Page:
It was one of the few complaints* regarding the New York Yankee managerial reign of Joe Torre. He did not condone the Yankee pitchers protecting their hitters by pitching inside often enough to intimidate the Boston Red Sox hitters.
*One other major complaint was that Torre did not properly manage his bullpen, often using guys time and time again, to the point of wearing out pitchers such as Scott Proctor, Tanyon Sturtze, Paul Quantrill, Tom Gordon, and Luis Vizcaino. Girardi is much better in bullpen management than Torre was.
When the Boston Red Sox pitchers (and several other teams pitchers, too), went after the Yankee hitters, specifically Derek Jeter, Torre refused to retaliate. He always had high respect for Red Sox manager Terry Francona and this respect likely had something to do with it. Torre played with Francona's father, Tito, for two seasons in the late 1960s with the Atlanta Braves.
This lack of "protection" infuriated Yankee fans, especially when the Red Sox beat the Yankees in the post season. It seemed like Derek Jeter was getting plunked all the time by Red Sox hurlers. And nobody on the Yankee staff was knocking down Manny or Big Papi.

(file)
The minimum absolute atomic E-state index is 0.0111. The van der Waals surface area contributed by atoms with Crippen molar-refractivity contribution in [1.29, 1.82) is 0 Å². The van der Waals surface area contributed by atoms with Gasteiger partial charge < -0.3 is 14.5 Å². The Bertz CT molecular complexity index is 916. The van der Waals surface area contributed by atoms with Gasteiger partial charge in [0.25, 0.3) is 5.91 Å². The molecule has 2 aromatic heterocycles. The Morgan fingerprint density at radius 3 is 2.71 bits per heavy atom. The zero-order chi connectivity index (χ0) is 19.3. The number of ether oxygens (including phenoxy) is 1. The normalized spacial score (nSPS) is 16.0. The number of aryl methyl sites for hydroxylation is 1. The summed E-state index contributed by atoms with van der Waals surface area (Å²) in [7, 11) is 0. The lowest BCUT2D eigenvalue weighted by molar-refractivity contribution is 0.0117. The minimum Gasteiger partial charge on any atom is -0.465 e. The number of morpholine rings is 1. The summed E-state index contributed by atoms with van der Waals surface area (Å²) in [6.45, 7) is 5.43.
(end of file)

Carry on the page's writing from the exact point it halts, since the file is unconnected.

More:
This trend changed last year when Joe (The other Joe) Girardi became the Yankees new manager. Not having those close ties with Francona, Girardi was proactive in his message to the Red Sox, Francona and the rest of baseball.
The Yankees will protect their hitters by pitching inside and knocking hitters off the plate.
It started last season when Joba Chamberlain repeatedly threw over the head and inside to Kevin Youkilis. It made Youk mad, but enlivened Yankee fans to the new regime Girardi was creating.
Last night Dustin Pedroia was "dusted" when Mark Melancon threw one high and in, then ending up plunking Pedroia on the shoulder later in the same at bat.
Another message sent to two guys who will likely be the No. 2 and 3 hitters in the Red Sox order for the next several years. Who is next? Jacoby Ellsbury?
That wouldn't be a problem with me.
It wouldn't be a problem for many other Yankee fans either, who seem to embrace General Joe a little more in his second season at the helm of their team. Last season was a difficult one for Girardi, with lots of Yankee fans (and media) not liking many of the things he did, like lying about injuries and general indifference.
Last season, Girardi was the anti-Torre in both being a calming presence in the clubhouse and making the playoffs.
Girardi is also different in a better way—protection of his lineup. There is a new sheriff in town, and Yankee fans can't complain about that.